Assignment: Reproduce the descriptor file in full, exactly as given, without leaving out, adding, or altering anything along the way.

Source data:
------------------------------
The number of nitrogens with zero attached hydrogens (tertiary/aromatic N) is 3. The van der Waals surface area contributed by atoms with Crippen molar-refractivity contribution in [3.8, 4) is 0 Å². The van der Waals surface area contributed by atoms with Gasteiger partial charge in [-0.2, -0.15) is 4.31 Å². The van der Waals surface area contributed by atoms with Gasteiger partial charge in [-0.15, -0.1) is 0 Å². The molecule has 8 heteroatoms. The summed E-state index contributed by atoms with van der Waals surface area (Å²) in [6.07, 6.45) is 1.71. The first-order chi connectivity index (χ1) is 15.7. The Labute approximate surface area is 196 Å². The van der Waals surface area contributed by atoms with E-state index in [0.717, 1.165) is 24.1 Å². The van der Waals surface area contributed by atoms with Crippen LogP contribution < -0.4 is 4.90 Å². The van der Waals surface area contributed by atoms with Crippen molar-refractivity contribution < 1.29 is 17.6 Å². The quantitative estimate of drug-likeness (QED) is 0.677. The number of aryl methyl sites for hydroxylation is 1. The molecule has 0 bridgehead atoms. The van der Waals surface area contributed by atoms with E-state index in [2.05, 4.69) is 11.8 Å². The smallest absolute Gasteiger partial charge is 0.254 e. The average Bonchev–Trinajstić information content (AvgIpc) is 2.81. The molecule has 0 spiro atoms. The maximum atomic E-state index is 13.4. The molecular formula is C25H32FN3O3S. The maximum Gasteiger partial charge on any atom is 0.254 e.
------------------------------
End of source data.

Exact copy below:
The number of nitrogens with zero attached hydrogens (tertiary/aromatic N) is 3. The van der Waals surface area contributed by atoms with Crippen molar-refractivity contribution in [3.8, 4) is 0 Å². The van der Waals surface area contributed by atoms with Gasteiger partial charge in [-0.2, -0.15) is 4.31 Å². The van der Waals surface area contributed by atoms with Gasteiger partial charge in [-0.15, -0.1) is 0 Å². The molecule has 8 heteroatoms. The summed E-state index contributed by atoms with van der Waals surface area (Å²) in [6.07, 6.45) is 1.71. The first-order chi connectivity index (χ1) is 15.7. The Labute approximate surface area is 196 Å². The van der Waals surface area contributed by atoms with E-state index in [0.717, 1.165) is 24.1 Å². The van der Waals surface area contributed by atoms with Crippen LogP contribution < -0.4 is 4.90 Å². The van der Waals surface area contributed by atoms with Crippen molar-refractivity contribution < 1.29 is 17.6 Å². The quantitative estimate of drug-likeness (QED) is 0.677. The number of aryl methyl sites for hydroxylation is 1. The molecule has 0 bridgehead atoms. The van der Waals surface area contributed by atoms with E-state index in [2.05, 4.69) is 11.8 Å². The smallest absolute Gasteiger partial charge is 0.254 e. The average Bonchev–Trinajstić information content (AvgIpc) is 2.81. The molecule has 0 spiro atoms. The maximum atomic E-state index is 13.4. The molecular formula is C25H32FN3O3S. The maximum Gasteiger partial charge on any atom is 0.254 e.